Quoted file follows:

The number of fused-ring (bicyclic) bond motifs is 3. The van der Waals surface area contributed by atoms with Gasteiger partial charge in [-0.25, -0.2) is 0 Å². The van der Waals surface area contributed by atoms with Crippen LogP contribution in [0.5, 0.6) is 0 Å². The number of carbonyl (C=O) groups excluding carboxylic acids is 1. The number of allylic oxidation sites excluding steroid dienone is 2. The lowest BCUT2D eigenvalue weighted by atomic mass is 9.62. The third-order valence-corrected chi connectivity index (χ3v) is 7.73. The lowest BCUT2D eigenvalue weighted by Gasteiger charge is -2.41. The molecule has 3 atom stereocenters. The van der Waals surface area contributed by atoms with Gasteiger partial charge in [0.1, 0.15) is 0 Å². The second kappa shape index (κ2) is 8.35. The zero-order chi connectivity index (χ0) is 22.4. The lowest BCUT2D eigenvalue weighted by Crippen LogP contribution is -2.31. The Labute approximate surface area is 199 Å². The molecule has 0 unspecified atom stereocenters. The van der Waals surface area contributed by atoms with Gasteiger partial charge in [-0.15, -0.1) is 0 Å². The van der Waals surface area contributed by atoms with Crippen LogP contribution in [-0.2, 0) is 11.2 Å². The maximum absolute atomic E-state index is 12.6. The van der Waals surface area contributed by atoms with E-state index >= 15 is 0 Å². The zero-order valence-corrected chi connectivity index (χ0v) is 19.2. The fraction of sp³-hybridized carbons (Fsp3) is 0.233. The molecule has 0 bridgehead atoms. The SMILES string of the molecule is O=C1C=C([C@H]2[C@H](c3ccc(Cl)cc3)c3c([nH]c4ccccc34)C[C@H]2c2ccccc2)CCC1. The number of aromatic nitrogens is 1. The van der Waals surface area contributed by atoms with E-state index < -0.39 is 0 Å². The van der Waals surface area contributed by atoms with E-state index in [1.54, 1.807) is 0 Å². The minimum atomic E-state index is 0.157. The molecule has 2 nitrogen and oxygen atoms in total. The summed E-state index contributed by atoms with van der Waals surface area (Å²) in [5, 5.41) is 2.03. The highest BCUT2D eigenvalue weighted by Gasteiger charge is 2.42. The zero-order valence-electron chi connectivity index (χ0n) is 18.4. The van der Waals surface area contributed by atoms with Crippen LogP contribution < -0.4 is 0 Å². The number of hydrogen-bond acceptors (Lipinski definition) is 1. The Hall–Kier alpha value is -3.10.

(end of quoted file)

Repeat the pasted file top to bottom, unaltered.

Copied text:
The number of fused-ring (bicyclic) bond motifs is 3. The van der Waals surface area contributed by atoms with Gasteiger partial charge in [-0.25, -0.2) is 0 Å². The van der Waals surface area contributed by atoms with Crippen LogP contribution in [0.5, 0.6) is 0 Å². The number of carbonyl (C=O) groups excluding carboxylic acids is 1. The number of allylic oxidation sites excluding steroid dienone is 2. The lowest BCUT2D eigenvalue weighted by atomic mass is 9.62. The third-order valence-corrected chi connectivity index (χ3v) is 7.73. The lowest BCUT2D eigenvalue weighted by Gasteiger charge is -2.41. The molecule has 3 atom stereocenters. The van der Waals surface area contributed by atoms with Gasteiger partial charge in [0.1, 0.15) is 0 Å². The second kappa shape index (κ2) is 8.35. The zero-order chi connectivity index (χ0) is 22.4. The lowest BCUT2D eigenvalue weighted by Crippen LogP contribution is -2.31. The Labute approximate surface area is 199 Å². The molecule has 0 unspecified atom stereocenters. The van der Waals surface area contributed by atoms with Gasteiger partial charge in [-0.15, -0.1) is 0 Å². The van der Waals surface area contributed by atoms with Crippen LogP contribution in [-0.2, 0) is 11.2 Å². The maximum absolute atomic E-state index is 12.6. The van der Waals surface area contributed by atoms with E-state index >= 15 is 0 Å². The zero-order valence-corrected chi connectivity index (χ0v) is 19.2. The fraction of sp³-hybridized carbons (Fsp3) is 0.233. The molecule has 0 bridgehead atoms. The SMILES string of the molecule is O=C1C=C([C@H]2[C@H](c3ccc(Cl)cc3)c3c([nH]c4ccccc34)C[C@H]2c2ccccc2)CCC1. The number of aromatic nitrogens is 1. The van der Waals surface area contributed by atoms with E-state index < -0.39 is 0 Å². The van der Waals surface area contributed by atoms with E-state index in [1.54, 1.807) is 0 Å². The minimum atomic E-state index is 0.157. The molecule has 2 nitrogen and oxygen atoms in total. The summed E-state index contributed by atoms with van der Waals surface area (Å²) in [5, 5.41) is 2.03. The highest BCUT2D eigenvalue weighted by Gasteiger charge is 2.42. The zero-order valence-electron chi connectivity index (χ0n) is 18.4. The van der Waals surface area contributed by atoms with Crippen LogP contribution < -0.4 is 0 Å². The number of hydrogen-bond acceptors (Lipinski definition) is 1. The Hall–Kier alpha value is -3.10.